Understanding recovery is the key to winning a Michigan driver’s license restoration or clearance case, as well as proving the 2 key legal issues underlying every appeal: First, that your alcohol problem is “under control,” meaning that you have been alcohol-free for a legally sufficient period of time, and, second, that your alcohol problem is “likely to remain under control,” which means that you have the ability and commitment to remain alcohol-free (i.e., sober) for life.
Everyone who has given up drinking (and/or using drugs) understands, through hard-won experience, what recovery is all about. Although it sounds like a cliche, the truth is that it really is as much a journey as it is a destination. In order for a lawyer to really be able to prove these issues, and, in the case of our practice, guarantee to win every case we take, a comprehensive and fundamental understanding of recovery is necessary, and I’m not just talking “book knowledge,” either.
In addition to knowing about addiction and recovery from the inside-out, the outside-in, and having spent 30 years dealing with a largely addicted and recovering client base, I have also completed a formal, post-graduate program of addiction studies. My clinical and real world experience means that I know, at the gut-level, about the development, diagnosis, treatment and recovery from alcohol, drug and other addiction issues better than any lawyer I’ve ever heard about.
Perhaps the most significant thing about our firm is that we are, at our core, a recovery-based practice. As DUI and driver’s license restoration lawyers, we deal with alcohol problems and drinking issues all day, every day. However, we are NEVER preachy in criminal or DUI cases, because we know that one of the fastest ways to alienate a person and send them running for the hills is to talk to them about a problem they don’t think they have.
In the context of a potentially successful driver’s license restoration or clearance case decided by the Michigan Secretary of State, the focus is strictly on recovery. Anyone who hasn’t admitted and then fixed their alcohol and or drug problem by quitting altogether and having made the life changes necessary to live a clean and sober life has NO CHANCE of winning a license appeal case.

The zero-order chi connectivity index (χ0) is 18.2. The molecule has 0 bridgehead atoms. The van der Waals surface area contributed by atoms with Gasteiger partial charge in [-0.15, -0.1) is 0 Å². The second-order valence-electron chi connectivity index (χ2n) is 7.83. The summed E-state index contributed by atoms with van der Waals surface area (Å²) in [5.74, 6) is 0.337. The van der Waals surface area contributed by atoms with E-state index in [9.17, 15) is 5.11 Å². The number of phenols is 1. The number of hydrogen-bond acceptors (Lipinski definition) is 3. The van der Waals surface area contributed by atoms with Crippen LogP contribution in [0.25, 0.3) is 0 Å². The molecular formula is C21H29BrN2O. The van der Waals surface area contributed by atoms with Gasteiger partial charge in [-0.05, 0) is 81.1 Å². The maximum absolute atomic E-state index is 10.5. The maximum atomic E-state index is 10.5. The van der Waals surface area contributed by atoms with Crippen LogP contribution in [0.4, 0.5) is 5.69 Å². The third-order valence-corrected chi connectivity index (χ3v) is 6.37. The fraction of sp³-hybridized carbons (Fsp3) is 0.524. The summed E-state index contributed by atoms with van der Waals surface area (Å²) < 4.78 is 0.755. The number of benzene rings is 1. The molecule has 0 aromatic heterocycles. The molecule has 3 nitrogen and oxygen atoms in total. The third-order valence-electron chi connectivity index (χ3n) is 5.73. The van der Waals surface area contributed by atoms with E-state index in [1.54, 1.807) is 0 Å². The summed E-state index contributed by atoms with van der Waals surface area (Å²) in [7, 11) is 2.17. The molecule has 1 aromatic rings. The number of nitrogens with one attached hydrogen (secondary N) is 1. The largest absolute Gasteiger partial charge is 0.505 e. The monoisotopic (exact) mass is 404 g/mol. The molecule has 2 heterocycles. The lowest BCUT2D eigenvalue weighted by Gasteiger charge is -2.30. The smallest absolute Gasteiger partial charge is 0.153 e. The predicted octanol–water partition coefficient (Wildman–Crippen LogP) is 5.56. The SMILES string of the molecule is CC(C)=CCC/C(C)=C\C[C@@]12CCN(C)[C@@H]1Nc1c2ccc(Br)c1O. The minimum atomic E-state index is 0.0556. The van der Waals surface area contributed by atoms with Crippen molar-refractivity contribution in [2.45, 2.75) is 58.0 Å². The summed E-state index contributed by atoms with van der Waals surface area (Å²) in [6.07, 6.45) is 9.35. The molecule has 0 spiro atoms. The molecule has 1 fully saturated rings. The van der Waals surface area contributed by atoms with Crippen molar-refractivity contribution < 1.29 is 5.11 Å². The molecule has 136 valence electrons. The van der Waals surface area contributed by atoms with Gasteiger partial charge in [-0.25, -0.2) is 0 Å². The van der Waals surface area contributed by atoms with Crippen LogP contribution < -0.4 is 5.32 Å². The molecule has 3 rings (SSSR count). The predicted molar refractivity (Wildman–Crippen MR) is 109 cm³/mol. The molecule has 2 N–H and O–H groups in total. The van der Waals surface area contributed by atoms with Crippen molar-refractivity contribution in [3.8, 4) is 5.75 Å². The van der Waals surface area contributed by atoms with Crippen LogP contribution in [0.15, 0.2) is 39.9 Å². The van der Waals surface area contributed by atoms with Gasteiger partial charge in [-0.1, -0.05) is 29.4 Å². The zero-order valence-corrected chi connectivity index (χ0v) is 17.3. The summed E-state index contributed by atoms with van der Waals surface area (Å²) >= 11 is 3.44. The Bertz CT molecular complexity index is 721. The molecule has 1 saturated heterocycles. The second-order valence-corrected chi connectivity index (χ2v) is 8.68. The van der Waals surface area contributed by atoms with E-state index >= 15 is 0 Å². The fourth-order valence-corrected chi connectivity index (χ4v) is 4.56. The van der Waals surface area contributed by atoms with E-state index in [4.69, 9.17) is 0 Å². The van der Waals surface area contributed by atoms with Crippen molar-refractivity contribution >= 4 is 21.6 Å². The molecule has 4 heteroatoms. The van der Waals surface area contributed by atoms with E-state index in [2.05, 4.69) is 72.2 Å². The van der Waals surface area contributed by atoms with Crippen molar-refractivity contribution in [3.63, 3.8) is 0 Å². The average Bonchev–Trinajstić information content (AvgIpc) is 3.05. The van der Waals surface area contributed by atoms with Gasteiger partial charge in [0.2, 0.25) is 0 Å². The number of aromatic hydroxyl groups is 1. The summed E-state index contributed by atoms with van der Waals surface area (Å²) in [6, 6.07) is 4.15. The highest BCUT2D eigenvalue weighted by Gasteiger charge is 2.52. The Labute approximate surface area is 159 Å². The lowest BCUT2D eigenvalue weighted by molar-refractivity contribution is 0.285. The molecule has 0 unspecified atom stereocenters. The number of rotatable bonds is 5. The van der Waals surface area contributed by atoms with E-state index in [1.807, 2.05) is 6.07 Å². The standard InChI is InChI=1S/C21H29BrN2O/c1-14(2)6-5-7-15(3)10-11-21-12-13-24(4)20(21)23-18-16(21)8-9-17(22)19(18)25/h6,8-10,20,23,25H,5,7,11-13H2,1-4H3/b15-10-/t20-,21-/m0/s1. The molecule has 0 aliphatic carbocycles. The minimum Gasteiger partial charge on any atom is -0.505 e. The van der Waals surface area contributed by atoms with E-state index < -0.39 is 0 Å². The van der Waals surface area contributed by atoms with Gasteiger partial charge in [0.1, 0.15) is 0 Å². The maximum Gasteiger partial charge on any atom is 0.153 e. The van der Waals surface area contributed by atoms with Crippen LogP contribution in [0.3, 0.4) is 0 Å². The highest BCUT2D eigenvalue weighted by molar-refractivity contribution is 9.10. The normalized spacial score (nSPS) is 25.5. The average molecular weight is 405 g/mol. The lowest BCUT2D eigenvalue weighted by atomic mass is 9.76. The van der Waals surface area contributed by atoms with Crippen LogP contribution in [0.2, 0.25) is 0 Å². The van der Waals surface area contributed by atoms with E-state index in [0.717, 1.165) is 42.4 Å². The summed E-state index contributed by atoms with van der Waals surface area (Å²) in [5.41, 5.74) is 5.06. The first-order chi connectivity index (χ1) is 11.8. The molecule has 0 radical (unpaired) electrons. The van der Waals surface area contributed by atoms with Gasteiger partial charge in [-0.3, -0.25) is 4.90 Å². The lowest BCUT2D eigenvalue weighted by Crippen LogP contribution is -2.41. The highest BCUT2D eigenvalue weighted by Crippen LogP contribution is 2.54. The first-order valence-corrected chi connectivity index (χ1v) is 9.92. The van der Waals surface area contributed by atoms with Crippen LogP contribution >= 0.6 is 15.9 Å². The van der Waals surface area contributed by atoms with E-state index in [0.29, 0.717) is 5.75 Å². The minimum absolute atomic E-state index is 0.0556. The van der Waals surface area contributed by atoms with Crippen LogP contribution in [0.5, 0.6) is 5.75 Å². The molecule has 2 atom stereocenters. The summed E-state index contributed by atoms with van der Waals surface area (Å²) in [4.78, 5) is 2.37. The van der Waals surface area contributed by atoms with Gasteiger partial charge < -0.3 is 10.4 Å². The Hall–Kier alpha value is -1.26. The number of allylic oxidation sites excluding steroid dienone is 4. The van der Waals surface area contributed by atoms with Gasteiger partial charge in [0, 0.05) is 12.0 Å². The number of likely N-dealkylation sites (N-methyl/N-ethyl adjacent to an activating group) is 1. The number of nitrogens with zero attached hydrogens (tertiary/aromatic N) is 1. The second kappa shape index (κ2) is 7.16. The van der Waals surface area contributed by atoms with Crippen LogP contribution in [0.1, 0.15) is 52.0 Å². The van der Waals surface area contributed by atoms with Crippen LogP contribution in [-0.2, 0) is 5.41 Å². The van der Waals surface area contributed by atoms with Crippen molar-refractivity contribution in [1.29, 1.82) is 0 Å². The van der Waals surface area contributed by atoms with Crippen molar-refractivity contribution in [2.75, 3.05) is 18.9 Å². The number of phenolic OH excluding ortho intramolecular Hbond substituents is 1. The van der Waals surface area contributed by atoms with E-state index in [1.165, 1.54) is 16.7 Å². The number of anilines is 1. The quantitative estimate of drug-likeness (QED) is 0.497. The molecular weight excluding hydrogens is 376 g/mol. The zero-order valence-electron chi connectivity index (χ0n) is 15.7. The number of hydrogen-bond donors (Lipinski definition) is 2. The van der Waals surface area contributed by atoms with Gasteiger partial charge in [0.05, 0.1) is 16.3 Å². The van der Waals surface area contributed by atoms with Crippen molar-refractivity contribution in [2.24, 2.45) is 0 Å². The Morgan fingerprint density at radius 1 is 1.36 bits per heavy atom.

This may sound blunt, but any lawyer who isn’t clear about this, up front, shouldn’t be handling license appeals in the first place.
We’ll get more into what it means to “know” recovery shortly, but first, let me make clear what the Secretary of State is really looking for in a license appeal:
Once a person has lost his or her license for multiple DUI’s, he or she is legally categorized, under Michigan law, as a “habitual alcohol offender.” This designation carries a presumption that the person has a drinking problem. That’s not the half of it, though…
Back in the real world, where DUI cases and license appeals are decided, the practical implication is that anyone who has racked up more than 2 DUI’s is an unacceptable risk to allow on the road unless – and until – he or she can prove that they’ve given up drinking for good. Here’s why:
The state has drawn a line in the sand that the ONLY people who will ever get a license back after losing it for 2 or more DUI’s are those who no longer drink, and can prove they’re a safe bet to never drink again.
The state has NO interest in taking any chances on any person who tries to explain that they still drink, but only once in a while, or only on special occasions, or only at home, or only when someone else is driving, or any thing like that.
It is beyond debate that people who do not drink are ZERO risk to drink and drive, and therefore to ever drive drunk (again).
This means that being able to prove that you have quit drinking for good is the minimum preliminary requirement to be able to win a license appeal.